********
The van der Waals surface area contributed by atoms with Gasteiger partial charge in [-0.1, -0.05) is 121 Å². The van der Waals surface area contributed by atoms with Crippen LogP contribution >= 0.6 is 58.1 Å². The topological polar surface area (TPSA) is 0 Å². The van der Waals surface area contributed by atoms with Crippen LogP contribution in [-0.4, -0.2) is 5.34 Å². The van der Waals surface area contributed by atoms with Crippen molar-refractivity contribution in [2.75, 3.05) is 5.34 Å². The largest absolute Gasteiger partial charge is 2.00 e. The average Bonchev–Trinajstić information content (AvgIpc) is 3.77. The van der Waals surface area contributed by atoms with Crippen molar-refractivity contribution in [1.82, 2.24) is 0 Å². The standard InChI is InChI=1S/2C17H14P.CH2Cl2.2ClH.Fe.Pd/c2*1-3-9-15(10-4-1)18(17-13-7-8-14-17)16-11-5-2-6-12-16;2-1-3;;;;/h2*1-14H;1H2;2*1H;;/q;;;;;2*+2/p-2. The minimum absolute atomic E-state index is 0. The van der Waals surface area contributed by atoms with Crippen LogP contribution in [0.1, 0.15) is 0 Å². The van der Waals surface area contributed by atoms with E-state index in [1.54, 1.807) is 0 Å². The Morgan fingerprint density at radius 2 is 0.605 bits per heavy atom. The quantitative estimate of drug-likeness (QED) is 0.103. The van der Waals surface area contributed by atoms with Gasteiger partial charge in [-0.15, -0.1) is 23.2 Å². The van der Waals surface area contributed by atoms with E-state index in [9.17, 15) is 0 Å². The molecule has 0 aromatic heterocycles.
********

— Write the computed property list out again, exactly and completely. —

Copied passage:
The van der Waals surface area contributed by atoms with Gasteiger partial charge in [-0.1, -0.05) is 121 Å². The van der Waals surface area contributed by atoms with Crippen LogP contribution >= 0.6 is 58.1 Å². The topological polar surface area (TPSA) is 0 Å². The van der Waals surface area contributed by atoms with Crippen LogP contribution in [-0.4, -0.2) is 5.34 Å². The van der Waals surface area contributed by atoms with Crippen molar-refractivity contribution in [2.75, 3.05) is 5.34 Å². The largest absolute Gasteiger partial charge is 2.00 e. The average Bonchev–Trinajstić information content (AvgIpc) is 3.77. The van der Waals surface area contributed by atoms with Crippen molar-refractivity contribution in [1.82, 2.24) is 0 Å². The standard InChI is InChI=1S/2C17H14P.CH2Cl2.2ClH.Fe.Pd/c2*1-3-9-15(10-4-1)18(17-13-7-8-14-17)16-11-5-2-6-12-16;2-1-3;;;;/h2*1-14H;1H2;2*1H;;/q;;;;;2*+2/p-2. The minimum absolute atomic E-state index is 0. The van der Waals surface area contributed by atoms with Crippen LogP contribution in [0.1, 0.15) is 0 Å². The van der Waals surface area contributed by atoms with E-state index in [1.54, 1.807) is 0 Å². The Morgan fingerprint density at radius 2 is 0.605 bits per heavy atom. The quantitative estimate of drug-likeness (QED) is 0.103. The van der Waals surface area contributed by atoms with Gasteiger partial charge in [-0.15, -0.1) is 23.2 Å². The van der Waals surface area contributed by atoms with E-state index in [9.17, 15) is 0 Å². The molecule has 0 aromatic heterocycles.